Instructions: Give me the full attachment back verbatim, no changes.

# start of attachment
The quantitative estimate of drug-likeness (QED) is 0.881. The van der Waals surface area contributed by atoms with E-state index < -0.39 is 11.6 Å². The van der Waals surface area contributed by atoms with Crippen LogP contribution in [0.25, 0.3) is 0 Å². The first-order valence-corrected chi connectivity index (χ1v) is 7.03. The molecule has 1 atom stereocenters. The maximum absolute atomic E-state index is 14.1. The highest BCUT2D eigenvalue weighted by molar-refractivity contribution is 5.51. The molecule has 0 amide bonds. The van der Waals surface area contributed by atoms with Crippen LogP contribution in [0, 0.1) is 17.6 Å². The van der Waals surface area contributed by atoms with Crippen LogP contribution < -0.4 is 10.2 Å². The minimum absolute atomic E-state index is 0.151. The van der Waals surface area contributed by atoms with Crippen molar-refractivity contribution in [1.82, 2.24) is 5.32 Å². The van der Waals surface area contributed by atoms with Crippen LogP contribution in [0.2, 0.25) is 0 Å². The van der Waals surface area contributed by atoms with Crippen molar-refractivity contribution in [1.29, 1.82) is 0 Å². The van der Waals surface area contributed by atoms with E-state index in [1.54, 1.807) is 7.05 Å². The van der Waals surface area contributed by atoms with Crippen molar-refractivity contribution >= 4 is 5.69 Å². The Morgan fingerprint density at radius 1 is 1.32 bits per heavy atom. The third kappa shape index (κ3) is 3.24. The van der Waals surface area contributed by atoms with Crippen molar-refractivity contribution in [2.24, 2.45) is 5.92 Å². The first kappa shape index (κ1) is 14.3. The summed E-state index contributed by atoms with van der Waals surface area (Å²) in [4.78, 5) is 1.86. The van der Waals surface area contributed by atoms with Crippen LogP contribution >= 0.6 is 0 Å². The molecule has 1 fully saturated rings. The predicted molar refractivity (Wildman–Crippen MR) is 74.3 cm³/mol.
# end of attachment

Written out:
The quantitative estimate of drug-likeness (QED) is 0.881. The van der Waals surface area contributed by atoms with E-state index < -0.39 is 11.6 Å². The van der Waals surface area contributed by atoms with Crippen LogP contribution in [0.25, 0.3) is 0 Å². The first-order valence-corrected chi connectivity index (χ1v) is 7.03. The molecule has 1 atom stereocenters. The maximum absolute atomic E-state index is 14.1. The highest BCUT2D eigenvalue weighted by molar-refractivity contribution is 5.51. The molecule has 0 amide bonds. The van der Waals surface area contributed by atoms with Crippen LogP contribution in [0, 0.1) is 17.6 Å². The van der Waals surface area contributed by atoms with Crippen LogP contribution < -0.4 is 10.2 Å². The minimum absolute atomic E-state index is 0.151. The van der Waals surface area contributed by atoms with Crippen molar-refractivity contribution in [1.82, 2.24) is 5.32 Å². The van der Waals surface area contributed by atoms with Crippen LogP contribution in [0.2, 0.25) is 0 Å². The van der Waals surface area contributed by atoms with Crippen molar-refractivity contribution in [1.29, 1.82) is 0 Å². The van der Waals surface area contributed by atoms with E-state index in [1.54, 1.807) is 7.05 Å². The van der Waals surface area contributed by atoms with Crippen molar-refractivity contribution >= 4 is 5.69 Å². The Morgan fingerprint density at radius 1 is 1.32 bits per heavy atom. The third kappa shape index (κ3) is 3.24. The van der Waals surface area contributed by atoms with Crippen molar-refractivity contribution in [2.24, 2.45) is 5.92 Å². The first kappa shape index (κ1) is 14.3. The summed E-state index contributed by atoms with van der Waals surface area (Å²) in [4.78, 5) is 1.86. The van der Waals surface area contributed by atoms with Crippen LogP contribution >= 0.6 is 0 Å². The molecule has 1 fully saturated rings. The predicted molar refractivity (Wildman–Crippen MR) is 74.3 cm³/mol.